Moto E (2nd Gen) 4G
Lenovo A6000 Plus
Yurbuds Venture Talk
Quick, cheap fixes for common tech problems
15 slim, sexy laptops that don't cost a bomb
Windows 10: 10 great new features in store for you
Internet of Things: Using MRAA to Abstract Platform I/O Capabilities
ZTE Nubia Z9 Mini: First Impressions
Don't read this, lest you get offended!
How tech is taking football to the next level
Classic FPS games are a dying breed
Slowly gathering steam...
The obsession within
Samsung Galaxy Note 5, Project Zero 2 details revealed
India's very own space shuttle will launch in the next 2-3 months
Android M to bring native support for fingerprint scanning
NSA planned to hack phones via Google Play store
Google reportedly working on 'Brillo OS' for IoTs
Asus O!Play Mini V2
Videocon Infinium Z45 Nova plus
Meizu M1 Note
Nubia Z9 Mini
How to use Intel XDK plugins for Sublime Text
Intel XDK Update - HTML5 Games, Sublime Text* & Easier to Get Started
Steps to add x86 support to Android Apps Using Unity
3 easy steps for maximum performance for your Android emulator (Intel HAXM)
How does your GPU affect your image blur algorithms
Lenovo A6000 Plus Review
Top launches of the week: May 22, 2015
6 weird inventions that tried too hard
Top stories of the week: May 22, 2015
10 best smartphones to buy between Rs. 10,000 to Rs. 20,000
First Look: Panasonic’s newly launched Toughbook and Toughpads
Intel Windows Developer Zone
Intel Developer Zone
Intel IoT Developer Zone
Ever since I got into the hobby of ear-sized transducers, I've been wanting to sample a high-end set of Sennheiser headphones. The Germans are known for their attention to detail and insiders go as far as calling them "industry lions". The high-end consumer headphone space is a relatively small one, with a handful of names - AKG, Beyerdynamic, Grado, Sennheiser, Audio Technica, Ultrasone are the ones that immediately come to mind. Sennheiser has an ultra high-end range of dynamic headphones that start from the HD 600 and move upwards in price. The HD 598 isn't quite as lofty, and belongs a rung lower, to a bracket I'm calling "mid-fi", although their price is on the higher side by Indian standards.
The HD 598 itself is a replacement for the HD 595 which has been around for at least 4 years, and made quite a name for itself being a relatively nice sounding headphone that was not as demanding as the HD 600 on sources while being easy to drive. This made it popular for those who wanted a high performing headphone but not one that necessitated a headphone amp. Thus, for no reason of its own, the HD 598 has a bit of a legacy to live up to.
I mentioned the HD 598 are easy to drive, and they're also quite easy on the eye, but in a strictly mid-range sense. Unlike the HD 800 there's no use of exotic materials and metal, instead the HD 598 is constructed of plastic. In fact, a beige coloured plastic that some might like and others won't. A glossy wood-grain finish has been imparted to the earcups, and this has a nice effect, giving the HD 598 the appearance of being slightly more upmarket than they are.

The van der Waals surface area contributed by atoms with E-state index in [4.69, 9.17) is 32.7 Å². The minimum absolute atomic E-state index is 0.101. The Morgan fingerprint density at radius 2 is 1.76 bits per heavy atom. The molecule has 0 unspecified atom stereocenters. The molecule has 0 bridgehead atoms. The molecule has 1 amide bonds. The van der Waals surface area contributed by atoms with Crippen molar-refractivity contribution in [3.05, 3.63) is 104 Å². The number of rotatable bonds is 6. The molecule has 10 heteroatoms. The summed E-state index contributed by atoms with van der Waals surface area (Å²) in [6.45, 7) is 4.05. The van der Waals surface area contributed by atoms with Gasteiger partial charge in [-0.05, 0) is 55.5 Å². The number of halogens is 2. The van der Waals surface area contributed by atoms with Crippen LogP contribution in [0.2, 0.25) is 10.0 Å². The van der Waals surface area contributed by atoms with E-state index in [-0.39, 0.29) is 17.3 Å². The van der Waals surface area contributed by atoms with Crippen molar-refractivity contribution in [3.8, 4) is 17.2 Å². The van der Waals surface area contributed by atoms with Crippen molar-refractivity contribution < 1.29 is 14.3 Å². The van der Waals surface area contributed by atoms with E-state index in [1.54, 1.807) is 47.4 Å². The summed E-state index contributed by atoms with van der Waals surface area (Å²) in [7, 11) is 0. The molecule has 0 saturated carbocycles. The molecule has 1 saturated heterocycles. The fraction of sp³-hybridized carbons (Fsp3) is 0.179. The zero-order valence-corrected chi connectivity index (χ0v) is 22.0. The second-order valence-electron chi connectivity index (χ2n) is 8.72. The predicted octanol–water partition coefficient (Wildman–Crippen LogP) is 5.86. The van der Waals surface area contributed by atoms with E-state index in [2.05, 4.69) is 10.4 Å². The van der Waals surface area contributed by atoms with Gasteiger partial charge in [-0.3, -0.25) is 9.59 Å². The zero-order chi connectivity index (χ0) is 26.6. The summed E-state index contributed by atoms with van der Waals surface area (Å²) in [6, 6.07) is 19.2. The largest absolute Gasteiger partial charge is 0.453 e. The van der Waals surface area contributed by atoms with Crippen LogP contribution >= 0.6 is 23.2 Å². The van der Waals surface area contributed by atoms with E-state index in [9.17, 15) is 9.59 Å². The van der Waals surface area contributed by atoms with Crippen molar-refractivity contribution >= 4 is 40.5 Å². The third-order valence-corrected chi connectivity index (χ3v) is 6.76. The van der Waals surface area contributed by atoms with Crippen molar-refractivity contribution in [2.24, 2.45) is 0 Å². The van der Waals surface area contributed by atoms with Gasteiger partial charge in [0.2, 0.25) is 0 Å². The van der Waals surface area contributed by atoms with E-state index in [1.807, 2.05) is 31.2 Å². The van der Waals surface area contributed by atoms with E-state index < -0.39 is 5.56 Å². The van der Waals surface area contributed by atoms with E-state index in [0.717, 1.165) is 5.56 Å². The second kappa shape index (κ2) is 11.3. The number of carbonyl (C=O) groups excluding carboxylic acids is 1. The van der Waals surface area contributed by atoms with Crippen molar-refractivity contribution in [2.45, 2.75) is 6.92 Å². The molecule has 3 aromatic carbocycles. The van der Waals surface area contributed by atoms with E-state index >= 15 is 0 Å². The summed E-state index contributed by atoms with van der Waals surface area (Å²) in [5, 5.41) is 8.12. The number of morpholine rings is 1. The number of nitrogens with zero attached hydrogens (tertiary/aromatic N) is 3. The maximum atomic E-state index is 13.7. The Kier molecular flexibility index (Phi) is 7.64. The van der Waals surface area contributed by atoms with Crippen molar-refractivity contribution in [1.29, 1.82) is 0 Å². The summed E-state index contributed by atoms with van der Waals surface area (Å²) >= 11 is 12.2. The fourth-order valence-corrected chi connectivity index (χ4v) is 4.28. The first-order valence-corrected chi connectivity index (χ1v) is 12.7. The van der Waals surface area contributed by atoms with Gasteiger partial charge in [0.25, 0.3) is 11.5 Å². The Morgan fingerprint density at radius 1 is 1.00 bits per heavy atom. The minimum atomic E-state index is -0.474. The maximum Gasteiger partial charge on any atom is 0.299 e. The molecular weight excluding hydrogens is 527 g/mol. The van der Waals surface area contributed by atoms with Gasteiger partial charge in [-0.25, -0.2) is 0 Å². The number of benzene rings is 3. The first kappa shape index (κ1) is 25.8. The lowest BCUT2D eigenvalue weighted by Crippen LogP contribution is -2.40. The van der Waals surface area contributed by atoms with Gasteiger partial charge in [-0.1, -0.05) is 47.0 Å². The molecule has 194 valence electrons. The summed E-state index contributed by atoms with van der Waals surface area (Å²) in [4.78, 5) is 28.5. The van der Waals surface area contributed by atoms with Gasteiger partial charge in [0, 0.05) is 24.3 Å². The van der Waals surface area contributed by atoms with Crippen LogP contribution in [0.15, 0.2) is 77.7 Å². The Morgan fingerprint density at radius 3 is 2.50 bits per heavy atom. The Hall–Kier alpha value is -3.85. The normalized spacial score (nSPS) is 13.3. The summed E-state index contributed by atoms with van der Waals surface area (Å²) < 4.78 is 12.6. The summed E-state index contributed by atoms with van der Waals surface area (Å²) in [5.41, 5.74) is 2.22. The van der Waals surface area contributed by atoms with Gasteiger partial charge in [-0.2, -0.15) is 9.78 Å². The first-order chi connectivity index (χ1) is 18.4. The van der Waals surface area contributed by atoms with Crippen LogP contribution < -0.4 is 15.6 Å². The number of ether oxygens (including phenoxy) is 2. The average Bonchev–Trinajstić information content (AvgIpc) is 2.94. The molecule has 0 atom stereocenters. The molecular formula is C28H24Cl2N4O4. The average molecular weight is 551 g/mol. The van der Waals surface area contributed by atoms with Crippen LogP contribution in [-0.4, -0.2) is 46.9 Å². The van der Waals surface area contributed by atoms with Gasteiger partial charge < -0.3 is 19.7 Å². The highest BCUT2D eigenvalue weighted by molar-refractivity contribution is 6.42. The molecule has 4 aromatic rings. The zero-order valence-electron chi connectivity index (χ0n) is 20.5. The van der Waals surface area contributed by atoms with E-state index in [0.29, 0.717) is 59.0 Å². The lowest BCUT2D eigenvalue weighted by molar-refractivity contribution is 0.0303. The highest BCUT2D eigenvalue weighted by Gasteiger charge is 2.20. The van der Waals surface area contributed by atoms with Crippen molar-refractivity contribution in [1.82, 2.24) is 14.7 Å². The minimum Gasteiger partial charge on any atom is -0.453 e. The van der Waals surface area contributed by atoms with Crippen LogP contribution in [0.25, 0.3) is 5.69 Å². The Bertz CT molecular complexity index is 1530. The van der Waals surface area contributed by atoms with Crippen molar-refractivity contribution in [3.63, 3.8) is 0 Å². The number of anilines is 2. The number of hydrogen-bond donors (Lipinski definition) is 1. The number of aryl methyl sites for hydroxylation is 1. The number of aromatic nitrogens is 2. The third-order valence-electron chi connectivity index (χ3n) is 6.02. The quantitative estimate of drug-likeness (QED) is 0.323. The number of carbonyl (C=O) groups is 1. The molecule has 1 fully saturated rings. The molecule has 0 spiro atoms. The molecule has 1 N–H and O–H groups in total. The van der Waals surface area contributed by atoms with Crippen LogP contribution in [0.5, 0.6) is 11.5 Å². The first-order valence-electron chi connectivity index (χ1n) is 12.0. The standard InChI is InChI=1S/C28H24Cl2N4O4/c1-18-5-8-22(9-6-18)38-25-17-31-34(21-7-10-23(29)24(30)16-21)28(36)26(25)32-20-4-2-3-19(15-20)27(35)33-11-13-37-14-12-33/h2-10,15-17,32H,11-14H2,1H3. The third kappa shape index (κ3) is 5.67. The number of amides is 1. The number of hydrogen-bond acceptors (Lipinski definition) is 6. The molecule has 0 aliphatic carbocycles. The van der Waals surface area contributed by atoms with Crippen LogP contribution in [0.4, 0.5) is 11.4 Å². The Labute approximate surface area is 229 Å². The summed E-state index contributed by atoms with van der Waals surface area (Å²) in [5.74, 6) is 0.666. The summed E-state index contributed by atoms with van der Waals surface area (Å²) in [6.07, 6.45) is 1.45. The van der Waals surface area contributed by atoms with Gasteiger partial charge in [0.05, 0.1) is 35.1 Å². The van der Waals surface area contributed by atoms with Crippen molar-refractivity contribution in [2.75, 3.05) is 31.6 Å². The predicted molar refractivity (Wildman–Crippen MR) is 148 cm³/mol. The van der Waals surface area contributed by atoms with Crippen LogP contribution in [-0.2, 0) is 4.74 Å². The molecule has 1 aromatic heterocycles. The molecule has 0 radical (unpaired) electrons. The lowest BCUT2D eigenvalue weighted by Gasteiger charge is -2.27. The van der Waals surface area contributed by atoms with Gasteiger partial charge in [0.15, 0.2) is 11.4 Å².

The entire headphone is lightweight on account of the plastic used - 270 grams, versus the 330-gram HD 800. The headband armature around the earcups of the HD 595 received criticism on account of breakage, and it seems the HD 598 has the same sort of hinge joint. We're disappointed with Sennheiser on account of build quality, but our last session was with the HD 800, that cost 5 times more, so maybe, just maybe, we're a bit jaded and being a bit harsh.
[RELATED_ARTICLE]The earcups and headband are nicely cushioned, bordering on luxurious but not quite. While the headband does clamp securely, it's not too tight, and is quite comfortable. Audio Technica with their 3D wing design are much more comfortable though, so the HD 598 groundbreaking. Also, the earcups can start to feel hot after awhile. While this isn't as bad as earcups made of pleather, where the ear cannot breathe at all, the foam design does trap heat and you'll need to take a break every hour or so in summers, to allow your pinna to cool off! This isn't necessarily bad given that headphone listeners caution a break every hour to protect your hearing.
Instantly, it's evident that the HD 598 is positioned well below the likes of the HD 600. There's a single cable from the left earcup so no active grounding is possible. Secondly, the earphones are entirely plastic, except for the headband. Thirdly, the foam on the earcups is less velvety than the foam on the HD 600, HD 650 and so on. The cable is also a bit thinner, and about half the thickness of the HD 800 cable. Since they're lower-end, Sennheiser wanted to ensure they're relatively easier to drive as well. After all, not everyone will invest in a high-end (read $400) headphone amplifier, for a similarly priced headphone will they? Therefore, the impedance was kept at 50 ohms, unlike the 300 ohms for the other models.
In keeping with their mid-range status, you get a 6.3mm to 3.5mm converter too and the cable sheathing isn't the best we've seen for this class of headphone. While it isn't noisy, it does pick up some stray movement noise, thankfully, this isn't transmitted with any force and doesn't intrude on the music.